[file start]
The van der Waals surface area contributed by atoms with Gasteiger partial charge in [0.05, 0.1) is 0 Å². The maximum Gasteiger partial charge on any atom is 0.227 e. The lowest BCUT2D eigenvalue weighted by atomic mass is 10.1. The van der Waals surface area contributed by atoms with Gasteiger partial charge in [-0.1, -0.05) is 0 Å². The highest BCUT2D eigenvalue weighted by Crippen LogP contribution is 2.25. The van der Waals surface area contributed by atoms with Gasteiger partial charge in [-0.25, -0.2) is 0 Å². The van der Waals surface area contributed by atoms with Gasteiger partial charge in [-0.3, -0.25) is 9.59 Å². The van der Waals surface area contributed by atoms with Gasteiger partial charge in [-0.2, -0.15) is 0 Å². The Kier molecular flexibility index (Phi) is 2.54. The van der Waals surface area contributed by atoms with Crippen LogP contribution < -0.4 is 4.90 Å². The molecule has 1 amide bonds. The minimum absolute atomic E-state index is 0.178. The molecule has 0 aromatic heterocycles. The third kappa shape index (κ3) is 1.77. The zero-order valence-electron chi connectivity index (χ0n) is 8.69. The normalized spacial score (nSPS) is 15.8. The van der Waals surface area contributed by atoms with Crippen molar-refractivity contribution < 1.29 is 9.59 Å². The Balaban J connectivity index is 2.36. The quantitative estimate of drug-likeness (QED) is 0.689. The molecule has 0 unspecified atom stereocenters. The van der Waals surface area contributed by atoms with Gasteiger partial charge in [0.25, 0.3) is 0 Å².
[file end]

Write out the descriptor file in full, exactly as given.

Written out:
The van der Waals surface area contributed by atoms with Gasteiger partial charge in [0.05, 0.1) is 0 Å². The maximum Gasteiger partial charge on any atom is 0.227 e. The lowest BCUT2D eigenvalue weighted by atomic mass is 10.1. The van der Waals surface area contributed by atoms with Gasteiger partial charge in [-0.1, -0.05) is 0 Å². The highest BCUT2D eigenvalue weighted by Crippen LogP contribution is 2.25. The van der Waals surface area contributed by atoms with Gasteiger partial charge in [-0.25, -0.2) is 0 Å². The van der Waals surface area contributed by atoms with Gasteiger partial charge in [-0.3, -0.25) is 9.59 Å². The van der Waals surface area contributed by atoms with Gasteiger partial charge in [-0.2, -0.15) is 0 Å². The Kier molecular flexibility index (Phi) is 2.54. The van der Waals surface area contributed by atoms with Crippen LogP contribution < -0.4 is 4.90 Å². The molecule has 1 amide bonds. The minimum absolute atomic E-state index is 0.178. The molecule has 0 aromatic heterocycles. The third kappa shape index (κ3) is 1.77. The zero-order valence-electron chi connectivity index (χ0n) is 8.69. The normalized spacial score (nSPS) is 15.8. The van der Waals surface area contributed by atoms with Crippen molar-refractivity contribution < 1.29 is 9.59 Å². The Balaban J connectivity index is 2.36. The quantitative estimate of drug-likeness (QED) is 0.689. The molecule has 0 unspecified atom stereocenters. The van der Waals surface area contributed by atoms with Gasteiger partial charge in [0.25, 0.3) is 0 Å².